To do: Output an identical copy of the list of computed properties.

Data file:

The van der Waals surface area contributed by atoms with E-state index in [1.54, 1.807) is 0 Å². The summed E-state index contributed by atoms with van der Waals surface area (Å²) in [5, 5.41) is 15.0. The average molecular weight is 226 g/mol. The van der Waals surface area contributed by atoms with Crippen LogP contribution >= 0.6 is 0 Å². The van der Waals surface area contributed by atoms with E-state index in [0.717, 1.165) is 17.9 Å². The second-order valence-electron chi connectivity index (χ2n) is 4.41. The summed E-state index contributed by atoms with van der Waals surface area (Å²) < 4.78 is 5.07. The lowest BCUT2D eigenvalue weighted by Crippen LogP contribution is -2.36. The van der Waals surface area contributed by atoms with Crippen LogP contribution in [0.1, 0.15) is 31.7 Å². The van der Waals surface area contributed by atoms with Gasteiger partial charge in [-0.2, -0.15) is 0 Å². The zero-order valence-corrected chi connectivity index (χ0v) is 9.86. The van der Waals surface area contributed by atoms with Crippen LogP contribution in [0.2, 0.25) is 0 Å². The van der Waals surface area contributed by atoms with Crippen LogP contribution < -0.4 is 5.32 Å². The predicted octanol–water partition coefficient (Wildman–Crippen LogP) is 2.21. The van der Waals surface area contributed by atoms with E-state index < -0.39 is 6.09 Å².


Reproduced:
The van der Waals surface area contributed by atoms with E-state index in [1.54, 1.807) is 0 Å². The summed E-state index contributed by atoms with van der Waals surface area (Å²) in [5, 5.41) is 15.0. The average molecular weight is 226 g/mol. The van der Waals surface area contributed by atoms with Crippen LogP contribution >= 0.6 is 0 Å². The van der Waals surface area contributed by atoms with E-state index in [0.717, 1.165) is 17.9 Å². The second-order valence-electron chi connectivity index (χ2n) is 4.41. The summed E-state index contributed by atoms with van der Waals surface area (Å²) < 4.78 is 5.07. The lowest BCUT2D eigenvalue weighted by Crippen LogP contribution is -2.36. The van der Waals surface area contributed by atoms with Crippen LogP contribution in [0.1, 0.15) is 31.7 Å². The van der Waals surface area contributed by atoms with Gasteiger partial charge in [-0.2, -0.15) is 0 Å². The zero-order valence-corrected chi connectivity index (χ0v) is 9.86. The van der Waals surface area contributed by atoms with Crippen LogP contribution in [0.2, 0.25) is 0 Å². The van der Waals surface area contributed by atoms with Crippen LogP contribution < -0.4 is 5.32 Å². The predicted octanol–water partition coefficient (Wildman–Crippen LogP) is 2.21. The van der Waals surface area contributed by atoms with E-state index < -0.39 is 6.09 Å².